Saturday, 15 October 2011

Found Books, a special edition

I'm a fool for books and always have been. As I mentioned in a previous post, Found Books is a little feature where I highlight a book I've found second-hand somewhere, at a yard sale or rummage sale, the Goodwill or what have you. It's a book that's been published for a while, sometimes a long while, and I just want to talk about it because I like it.

Yesterday was hound dog heaven for me because it was the day of the eighth annual North Grenville Book Fair. So far I haven't missed one. They charge a buck a book, no matter what the book, and the proceeds are used to support programs at the local library and the local Community Living organization. This year they claimed to have 25,000 books, so I spent 3.5 hours there yesterday afternoon/evening and I know I didn't look at every one of them, but I sure tried.

My modus operandi is always the same. When I get through the door I head straight for the cookbooks, because competition is fierce and the really cool ones go fast. This year's finds included Mary Emmerling's American Country Cooking (Clarkson N. Potter, 1987), a beautiful table top book with stuff like creek soup from Texas, country garden chicken from Virginia, and crunchy oat and cranberry muffins from Seattle, all of which I'm likely to try. Also very nice was The Herbal Pantry by Tolley and Mead (Clarkson Potter, 1992) which had a recipe for coffee anise liqueur I'm definitely going to riff on. I just took a nice crop of anise from my herb garden, and an enormous crop of chocolate mint, so I'm going to combine those two as an infusion in the vodka this recipe mentions, then slide it into coffee. MMM mmm.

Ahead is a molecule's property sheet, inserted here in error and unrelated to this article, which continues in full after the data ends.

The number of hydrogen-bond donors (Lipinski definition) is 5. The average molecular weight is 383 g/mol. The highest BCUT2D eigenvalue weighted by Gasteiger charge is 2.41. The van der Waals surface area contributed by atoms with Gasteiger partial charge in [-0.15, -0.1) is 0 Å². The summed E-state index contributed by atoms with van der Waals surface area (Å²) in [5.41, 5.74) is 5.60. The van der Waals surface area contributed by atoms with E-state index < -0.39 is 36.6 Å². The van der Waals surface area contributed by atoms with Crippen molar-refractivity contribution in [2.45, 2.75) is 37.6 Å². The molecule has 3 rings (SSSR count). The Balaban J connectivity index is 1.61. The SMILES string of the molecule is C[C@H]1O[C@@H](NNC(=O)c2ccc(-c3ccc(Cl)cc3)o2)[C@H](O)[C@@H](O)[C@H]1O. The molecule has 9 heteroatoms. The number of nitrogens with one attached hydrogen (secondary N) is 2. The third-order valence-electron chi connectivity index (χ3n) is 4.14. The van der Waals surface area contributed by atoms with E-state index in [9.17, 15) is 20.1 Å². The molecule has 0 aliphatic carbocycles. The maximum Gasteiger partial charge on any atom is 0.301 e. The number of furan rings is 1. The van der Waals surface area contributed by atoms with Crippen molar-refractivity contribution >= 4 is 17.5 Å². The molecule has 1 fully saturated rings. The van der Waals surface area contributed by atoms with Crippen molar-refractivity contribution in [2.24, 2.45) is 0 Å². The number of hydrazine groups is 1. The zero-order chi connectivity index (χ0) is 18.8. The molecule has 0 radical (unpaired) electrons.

Also got a bunch of crime fiction, as always, but this time I've decided to take a shot at the Scandinavian stuff. I haven't read Stieg Larsson yet, so I picked up a copy of the Hornet's Nest one, plus a couple of Henning Mankell and an Arnaldlur Indridason (Iceland). We'll see.......

Lastly, for now, I'll mention that I found a copy of David McCullough's massive biography of Harry Truman. I was hoping I'd find his John Adams, since it's a period I'm more interested in right now, but no luck. I was also hoping I'd find Ron Chernow's new bio of Washington, but that was really stretching it. I'll settle for Truman, which should keep me busy!

With any luck, the two boxes I lugged home with me will see me through the long winter that's surely coming.


  1. I love that you go straight for the cookbooks Michael! That's the first place I would go too. Although, who would give up their cookbooks is a mystery. My friends keep harping on about the Steig Larsson series as well so it's one I am going to try soon. Would be interested in what you think of them.

  2. I agree, Lan, I don't know why people would be giving up their cookbooks. Some of them are absolutely gorgeous and cost a fortune. Some are sleepers, too. A few years ago I found a ratty spiral-bound thing called Home Cooking by Louisiana Proud. Incredible recipes from every region of that state. I taught myself how to make the most amazing cornbread you've ever tasted from that little book. You never know!